Thailand's economy was recovering well this year until anti-government protesters started a mass rally in Bangkok in the middle of March, which has sparked the country's deadliest political violence in 18 years.

The protesters agreed on Tuesday to enter talks brokered by lawmakers to end a crisis threatening to tear the country apart, but the government has not reacted positively and analysts doubt negotiations would stop the violence.

The following scenarios look at what could happen now to the $264 billion economy, Southeast Asia's second largest.


The military has battled the protesters for five days but has managed to secure only some parts of central Bangkok.

Hundreds of protesters are now outside the main camp and can challenge the army from behind. Pitched street battles look set to continue for days at different locations. Further loss of life looks inevitable, with the army probably prevailing in the end.

ECONOMIC IMPACT: More bloodshed would cause bigger damage to the economy, further sinking consumer confidence, which already suffered a record drop in April. Private consumption accounts for about half of the economy.

The occupation of Bangkok's ritziest shopping district by protesters has forced hotels, malls and offices to close doors and cut jobs since April 3.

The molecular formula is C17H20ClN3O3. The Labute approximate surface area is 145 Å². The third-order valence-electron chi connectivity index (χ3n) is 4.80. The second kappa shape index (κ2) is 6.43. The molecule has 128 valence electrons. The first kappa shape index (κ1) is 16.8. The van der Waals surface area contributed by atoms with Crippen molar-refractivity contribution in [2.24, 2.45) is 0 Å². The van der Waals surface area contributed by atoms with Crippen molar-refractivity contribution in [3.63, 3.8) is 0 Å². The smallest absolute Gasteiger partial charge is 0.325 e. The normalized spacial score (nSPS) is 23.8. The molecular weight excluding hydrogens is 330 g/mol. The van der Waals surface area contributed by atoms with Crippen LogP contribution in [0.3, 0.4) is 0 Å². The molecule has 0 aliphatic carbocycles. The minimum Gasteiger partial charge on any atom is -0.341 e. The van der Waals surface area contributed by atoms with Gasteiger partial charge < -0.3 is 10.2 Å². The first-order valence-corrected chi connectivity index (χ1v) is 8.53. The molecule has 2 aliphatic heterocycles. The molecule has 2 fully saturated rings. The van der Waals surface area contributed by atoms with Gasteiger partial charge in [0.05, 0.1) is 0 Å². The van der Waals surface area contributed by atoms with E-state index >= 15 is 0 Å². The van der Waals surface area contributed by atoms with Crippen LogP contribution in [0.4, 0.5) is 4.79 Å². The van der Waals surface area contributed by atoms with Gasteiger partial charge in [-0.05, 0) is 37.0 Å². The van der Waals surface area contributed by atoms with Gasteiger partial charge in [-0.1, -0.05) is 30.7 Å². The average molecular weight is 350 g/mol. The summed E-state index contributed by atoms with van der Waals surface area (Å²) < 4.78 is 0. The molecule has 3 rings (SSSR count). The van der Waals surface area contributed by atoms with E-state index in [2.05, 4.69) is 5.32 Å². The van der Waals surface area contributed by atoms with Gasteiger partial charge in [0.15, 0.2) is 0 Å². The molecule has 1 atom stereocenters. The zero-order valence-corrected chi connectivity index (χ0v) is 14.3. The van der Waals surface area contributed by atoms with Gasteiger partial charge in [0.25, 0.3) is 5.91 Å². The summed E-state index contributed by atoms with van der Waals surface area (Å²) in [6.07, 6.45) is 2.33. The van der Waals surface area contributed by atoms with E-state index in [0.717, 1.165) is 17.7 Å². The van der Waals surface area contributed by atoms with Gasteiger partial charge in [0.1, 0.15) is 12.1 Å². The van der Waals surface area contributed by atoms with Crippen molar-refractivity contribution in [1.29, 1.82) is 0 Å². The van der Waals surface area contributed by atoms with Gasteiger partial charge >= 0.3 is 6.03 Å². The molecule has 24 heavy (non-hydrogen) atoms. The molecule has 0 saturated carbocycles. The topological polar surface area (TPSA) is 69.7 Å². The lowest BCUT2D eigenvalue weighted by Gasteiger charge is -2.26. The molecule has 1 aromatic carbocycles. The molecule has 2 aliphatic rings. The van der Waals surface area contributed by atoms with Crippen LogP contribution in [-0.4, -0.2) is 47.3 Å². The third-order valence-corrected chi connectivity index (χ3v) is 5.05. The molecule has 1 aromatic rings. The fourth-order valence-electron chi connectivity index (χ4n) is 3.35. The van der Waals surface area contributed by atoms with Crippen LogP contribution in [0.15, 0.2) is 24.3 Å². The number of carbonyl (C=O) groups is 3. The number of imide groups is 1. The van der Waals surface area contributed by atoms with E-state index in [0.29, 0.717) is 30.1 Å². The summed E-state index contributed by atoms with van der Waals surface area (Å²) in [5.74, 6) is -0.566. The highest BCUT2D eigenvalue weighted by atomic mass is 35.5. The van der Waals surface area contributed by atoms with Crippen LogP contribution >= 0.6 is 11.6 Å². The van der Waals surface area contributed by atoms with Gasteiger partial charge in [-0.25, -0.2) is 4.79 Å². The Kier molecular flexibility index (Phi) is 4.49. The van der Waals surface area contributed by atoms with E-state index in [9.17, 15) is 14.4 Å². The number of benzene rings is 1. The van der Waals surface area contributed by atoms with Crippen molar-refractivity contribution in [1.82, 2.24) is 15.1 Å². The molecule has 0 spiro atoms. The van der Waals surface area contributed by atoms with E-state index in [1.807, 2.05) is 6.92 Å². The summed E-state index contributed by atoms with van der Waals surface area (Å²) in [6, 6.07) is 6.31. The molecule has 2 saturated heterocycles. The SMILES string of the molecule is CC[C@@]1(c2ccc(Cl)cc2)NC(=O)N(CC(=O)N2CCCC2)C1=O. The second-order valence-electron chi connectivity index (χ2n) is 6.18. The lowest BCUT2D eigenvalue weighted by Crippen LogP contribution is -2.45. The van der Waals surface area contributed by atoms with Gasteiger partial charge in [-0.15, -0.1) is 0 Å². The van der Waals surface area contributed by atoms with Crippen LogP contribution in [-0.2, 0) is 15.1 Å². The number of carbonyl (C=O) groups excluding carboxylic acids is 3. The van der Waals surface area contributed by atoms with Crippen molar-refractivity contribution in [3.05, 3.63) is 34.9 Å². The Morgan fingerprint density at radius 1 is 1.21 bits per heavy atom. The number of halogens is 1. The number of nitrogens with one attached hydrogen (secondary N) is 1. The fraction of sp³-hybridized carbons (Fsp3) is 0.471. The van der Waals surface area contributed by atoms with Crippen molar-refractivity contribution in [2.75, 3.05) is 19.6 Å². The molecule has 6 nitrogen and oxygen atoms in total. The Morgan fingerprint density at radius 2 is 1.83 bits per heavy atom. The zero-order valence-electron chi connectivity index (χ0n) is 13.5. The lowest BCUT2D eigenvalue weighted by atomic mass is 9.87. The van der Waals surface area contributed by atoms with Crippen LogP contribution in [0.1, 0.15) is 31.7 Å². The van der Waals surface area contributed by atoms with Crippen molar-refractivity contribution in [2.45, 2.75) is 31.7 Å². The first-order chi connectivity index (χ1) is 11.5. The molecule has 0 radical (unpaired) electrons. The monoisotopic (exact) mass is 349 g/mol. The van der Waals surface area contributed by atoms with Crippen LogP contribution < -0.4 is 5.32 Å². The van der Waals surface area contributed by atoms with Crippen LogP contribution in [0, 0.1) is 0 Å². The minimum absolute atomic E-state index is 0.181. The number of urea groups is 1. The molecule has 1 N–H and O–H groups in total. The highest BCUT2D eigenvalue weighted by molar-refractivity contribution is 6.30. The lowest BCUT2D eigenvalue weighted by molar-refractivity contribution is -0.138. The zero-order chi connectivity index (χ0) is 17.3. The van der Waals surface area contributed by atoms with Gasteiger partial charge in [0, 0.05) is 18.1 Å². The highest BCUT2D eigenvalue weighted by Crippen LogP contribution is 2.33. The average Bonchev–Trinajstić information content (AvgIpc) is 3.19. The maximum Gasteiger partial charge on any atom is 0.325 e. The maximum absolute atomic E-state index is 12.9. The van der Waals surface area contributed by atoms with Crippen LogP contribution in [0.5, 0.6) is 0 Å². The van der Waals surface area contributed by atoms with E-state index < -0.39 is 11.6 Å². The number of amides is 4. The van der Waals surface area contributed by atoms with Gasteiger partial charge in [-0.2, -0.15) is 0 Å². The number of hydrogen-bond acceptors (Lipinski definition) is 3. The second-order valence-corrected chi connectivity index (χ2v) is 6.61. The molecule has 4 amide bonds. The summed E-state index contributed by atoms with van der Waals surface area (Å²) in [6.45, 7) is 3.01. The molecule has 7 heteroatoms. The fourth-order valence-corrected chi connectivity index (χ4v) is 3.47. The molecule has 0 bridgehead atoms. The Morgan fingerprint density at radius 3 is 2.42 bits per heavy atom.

The government said in April that about 25,000 employees in Bangkok, mostly retail and hotel employees, had not been able to work or had been put on unpaid leave. Media reported the unrest had cost 63,000 jobs, mainly in the hotel and tourist industries.

The tourism sector makes up about 6 percent of the economy but it employs 15 percent of the country. So loss of tourism has a knock-on effect on economic activity.

The government said arrivals at Bangkok's main Suvarnabhumi Airport fell by a third last month and arrivals this year could be sharply lower than the official target of 15.5 million.

Exports have been little affected so far, although transport disruption has held up some deliveries of sugar to Bangkok's port, traders said on Tuesday.

Shipping firms in the business district have had their operations disrupted, according to the Federation of Thai Industries. Customers are now diversifying their risk by placing orders elsewhere rather than placing 100 percent of an order with Thailand, Vice-Chairman Thanit Sorot told Matichon daily.

In late 2008 a different group of political protesters blockaded Bangkok's airports for a week and exports suffered, although the red shirts have not threatened similar action.

The Bank of Thailand's forecast of 4.3-5.8 percent growth this year could be hit, although the central bank said the projection in late April would have been 0.9 point higher but for the unrest and it was based on a worst-case scenario. The unrest may well persuade it to leave interest rates at the current record low of 1.25 percent for some months.

Finance Minister Korn Chatikavanij said on May 12 the protest could cut 0.3 point off his 4.5-5.0 percent growth forecast.